Part of great cooking is using herbs to accentuate flavors in meats, pastas, vegetables and soups. Many home chefs have a gardens filled with a variety of fresh herbs. Dehydrating herbs preserves the harvest. Whether you have grown too much to use right now or need to collect everything before winter’s frost takes control, dehydrating herbs gives you a supply of flavorful herbs to use and share with others.
The history of herb dehydrating is simple: people needed to preserve all fresh cooking ingredients before winter came. In dry climates, hanging herbs upside-down either in windows or even basements easily does this. For those in more humid climates, this task becomes more challenging as the humidity can yield mold and mildew, ruining the . . . Read More
In your search for an electric grain mill, you inevitably see two front runners: the medium-priced, quick, and powerful , and the . Both are great for households, will deal with any grain, and make enough flour for a loaf of bread quite quickly. But which is the best? Let’s find out.
Why have an electric mill in the first place? If you have a back-up source of electricity, like a generator, then milling your own flour can be quite convenient when the power goes out. Whole wheat berries can store much longer than flour. So, preparing for bread when SHTF can be as easy as stockpiling wheat berries or other unmilled grain, buying a mill, and forgetting about it.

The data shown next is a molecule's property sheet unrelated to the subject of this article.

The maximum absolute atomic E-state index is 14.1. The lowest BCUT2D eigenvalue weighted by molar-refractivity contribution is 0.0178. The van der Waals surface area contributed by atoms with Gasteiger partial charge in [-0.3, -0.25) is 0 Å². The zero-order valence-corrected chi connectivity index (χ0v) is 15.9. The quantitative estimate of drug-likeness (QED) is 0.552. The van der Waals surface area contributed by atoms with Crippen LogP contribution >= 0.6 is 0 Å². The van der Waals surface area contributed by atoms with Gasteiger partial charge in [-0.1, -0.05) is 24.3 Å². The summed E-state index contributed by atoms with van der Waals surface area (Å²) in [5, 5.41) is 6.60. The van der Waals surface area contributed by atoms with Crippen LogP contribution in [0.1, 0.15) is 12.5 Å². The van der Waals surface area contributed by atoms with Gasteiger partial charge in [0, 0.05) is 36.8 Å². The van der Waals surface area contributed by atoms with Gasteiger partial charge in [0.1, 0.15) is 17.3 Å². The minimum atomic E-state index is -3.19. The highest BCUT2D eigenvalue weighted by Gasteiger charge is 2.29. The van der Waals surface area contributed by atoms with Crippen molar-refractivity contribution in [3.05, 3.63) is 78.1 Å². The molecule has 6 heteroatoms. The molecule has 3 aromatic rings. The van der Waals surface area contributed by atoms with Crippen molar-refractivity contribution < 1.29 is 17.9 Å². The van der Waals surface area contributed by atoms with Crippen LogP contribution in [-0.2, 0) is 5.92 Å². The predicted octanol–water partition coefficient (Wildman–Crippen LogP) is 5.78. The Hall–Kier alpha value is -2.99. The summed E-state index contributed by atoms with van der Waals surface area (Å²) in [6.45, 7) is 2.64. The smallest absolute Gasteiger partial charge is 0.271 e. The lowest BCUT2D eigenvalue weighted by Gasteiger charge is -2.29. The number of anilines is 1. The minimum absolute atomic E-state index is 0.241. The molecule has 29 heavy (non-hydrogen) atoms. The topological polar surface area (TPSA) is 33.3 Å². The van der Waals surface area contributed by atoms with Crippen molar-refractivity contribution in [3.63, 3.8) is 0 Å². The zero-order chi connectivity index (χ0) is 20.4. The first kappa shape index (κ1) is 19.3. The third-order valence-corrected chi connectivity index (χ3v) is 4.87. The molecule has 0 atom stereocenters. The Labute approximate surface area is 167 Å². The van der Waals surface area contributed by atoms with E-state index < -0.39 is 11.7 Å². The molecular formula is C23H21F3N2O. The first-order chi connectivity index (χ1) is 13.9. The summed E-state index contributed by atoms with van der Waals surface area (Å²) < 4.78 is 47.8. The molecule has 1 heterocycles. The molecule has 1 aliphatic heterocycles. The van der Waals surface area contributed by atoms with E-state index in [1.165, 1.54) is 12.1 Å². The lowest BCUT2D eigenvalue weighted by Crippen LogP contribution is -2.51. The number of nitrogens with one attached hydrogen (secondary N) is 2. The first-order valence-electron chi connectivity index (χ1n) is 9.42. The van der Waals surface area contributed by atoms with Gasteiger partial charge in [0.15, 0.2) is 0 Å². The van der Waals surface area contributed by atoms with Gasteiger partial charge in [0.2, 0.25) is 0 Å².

There are also nutritional benefits from using freshly ground flour. . . . Read More
Yogurt has a lot of health benefits and is quite easy to make. Here are some of the advantages of doing it yourself followed up with how to do it and how to turn it into delicious yogurt cheese. It’s easy It takes very little time make yogurt so you can fit it in a very busy schedule. It is something you can start in the evening and have under control before you go to work the next day. If you forget until you get home, unless it is extremely hot in your house, chances are the yogurt is fine. This is not something that is going to spoil if you leave it outside the fridge for a few extra hours if it has a lid on it. Cost Savings I can find organic whole milk that is set to expire in a day or two for $3 per gallon. If you don’t care about organic then you can sometimes get regular whole . . . Read More
If you have the skill to make bread at home you’ll reap benefits in cost, taste, and health. But, for most preppers the key benefit is having access to this staple food even when the grocery store isn’t open. Needless to say, we’re also preparing for a time when the bread-machine won’t be functioning. During a SHTF event, having warm fresh bread can be a huge morale booster, never mind a way to get calories, warm calories, in your belly. Bread will combine well with essentially anything else you’re eating. And, if you have leftovers, you can do what people used to do with tough bread: make croutons, bread pudding, crumb toppings, or throw it into a soup. Plus, unmilled grain will keep in your storage room for a long, long time. If you’d prefer not to mill your grain, a few bags . . . Read More